According to Coggin, he retired from SLS in February, 1999. Following his second conviction, he sued SLS for retirement or severance pay pursuant to the contract which he personally drafted. Coggin and SLS disputed whether SLS authorized the checks Coggin wrote from SLS accounts to cover his legal expenses. Eventually, Coggin and SLS settled their legal dispute.

In 2002, a sub-committee of the Executive Committee of the Birmingham Bar Association recommended that Coggin be reinstated to the Alabama Bar, alluding to vindictiveness on the part of the IRS. The Executive Committee did not approve the recommendation because *436Coggin’s application was premature as he was still on parole at the time. The Alabama Bar reinstated Coggin in 2004.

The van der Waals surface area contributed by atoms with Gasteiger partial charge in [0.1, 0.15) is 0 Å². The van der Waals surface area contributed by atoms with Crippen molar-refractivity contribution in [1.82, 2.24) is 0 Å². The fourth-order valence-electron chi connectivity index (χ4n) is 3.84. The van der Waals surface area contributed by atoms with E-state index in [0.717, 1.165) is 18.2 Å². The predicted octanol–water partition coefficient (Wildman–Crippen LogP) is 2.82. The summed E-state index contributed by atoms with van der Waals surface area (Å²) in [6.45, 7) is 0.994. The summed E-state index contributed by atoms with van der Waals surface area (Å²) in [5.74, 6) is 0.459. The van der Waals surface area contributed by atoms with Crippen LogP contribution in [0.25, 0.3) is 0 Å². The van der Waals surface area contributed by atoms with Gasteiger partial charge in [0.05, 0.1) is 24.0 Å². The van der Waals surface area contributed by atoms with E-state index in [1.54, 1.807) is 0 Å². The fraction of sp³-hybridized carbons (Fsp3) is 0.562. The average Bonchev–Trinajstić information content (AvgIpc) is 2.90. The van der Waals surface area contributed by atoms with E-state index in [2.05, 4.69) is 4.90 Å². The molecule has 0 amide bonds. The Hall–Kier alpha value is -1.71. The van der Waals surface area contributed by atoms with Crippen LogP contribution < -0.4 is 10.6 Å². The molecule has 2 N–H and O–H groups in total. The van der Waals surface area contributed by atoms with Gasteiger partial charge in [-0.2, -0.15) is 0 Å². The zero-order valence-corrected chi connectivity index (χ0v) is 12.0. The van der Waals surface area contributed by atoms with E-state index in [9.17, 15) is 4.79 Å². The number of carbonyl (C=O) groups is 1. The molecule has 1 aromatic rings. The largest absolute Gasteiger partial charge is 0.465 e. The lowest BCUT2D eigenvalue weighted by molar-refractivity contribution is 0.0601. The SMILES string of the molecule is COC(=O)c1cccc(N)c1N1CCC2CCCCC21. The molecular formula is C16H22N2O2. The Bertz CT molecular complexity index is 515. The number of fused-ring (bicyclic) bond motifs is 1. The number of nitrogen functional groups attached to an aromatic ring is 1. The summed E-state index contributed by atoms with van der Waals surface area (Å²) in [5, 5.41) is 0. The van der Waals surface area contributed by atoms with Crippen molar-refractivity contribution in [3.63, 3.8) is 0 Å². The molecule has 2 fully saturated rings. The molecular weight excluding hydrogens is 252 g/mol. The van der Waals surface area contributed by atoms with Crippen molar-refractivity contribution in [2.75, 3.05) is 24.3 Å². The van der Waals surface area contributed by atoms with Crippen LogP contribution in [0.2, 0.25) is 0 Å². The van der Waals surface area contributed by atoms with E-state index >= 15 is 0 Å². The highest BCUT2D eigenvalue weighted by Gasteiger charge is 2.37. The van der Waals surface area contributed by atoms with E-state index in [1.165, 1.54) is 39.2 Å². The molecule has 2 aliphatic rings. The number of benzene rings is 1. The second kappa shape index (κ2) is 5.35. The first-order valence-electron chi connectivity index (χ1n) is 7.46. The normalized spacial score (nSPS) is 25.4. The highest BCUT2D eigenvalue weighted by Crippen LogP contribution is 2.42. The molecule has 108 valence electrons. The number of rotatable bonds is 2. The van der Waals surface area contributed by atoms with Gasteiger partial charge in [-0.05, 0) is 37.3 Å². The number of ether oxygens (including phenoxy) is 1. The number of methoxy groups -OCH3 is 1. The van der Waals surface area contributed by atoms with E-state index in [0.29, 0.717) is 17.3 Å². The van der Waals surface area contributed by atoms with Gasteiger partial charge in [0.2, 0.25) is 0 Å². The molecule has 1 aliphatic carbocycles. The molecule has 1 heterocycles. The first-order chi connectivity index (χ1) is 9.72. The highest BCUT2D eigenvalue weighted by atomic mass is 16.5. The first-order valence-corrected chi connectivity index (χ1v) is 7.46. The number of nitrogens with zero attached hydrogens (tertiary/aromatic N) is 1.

This Court has jurisdiction over admissions to the Virgin Islands Bar. V.I. Code Ann. tit. 4 § 32(e) (2007 Supp.). To gain regular admission to the Virgin Islands Bar, an applicant must pass a series of examinations consisting of the MBE, the Local Essay Examination, the Multi-State Professional Responsibility Examination (“MPRE”), and a Character Examination and Personal Interview. V.I. S. CT. R. 204(e).5 A bar applicant bears the burden of establishing his or her moral qualifications by clear and convincing evidence. See VISCR 203(h)(3); V.I. Bar v. Brusch, 49 V.I. 409, 411 (V.I. 2008).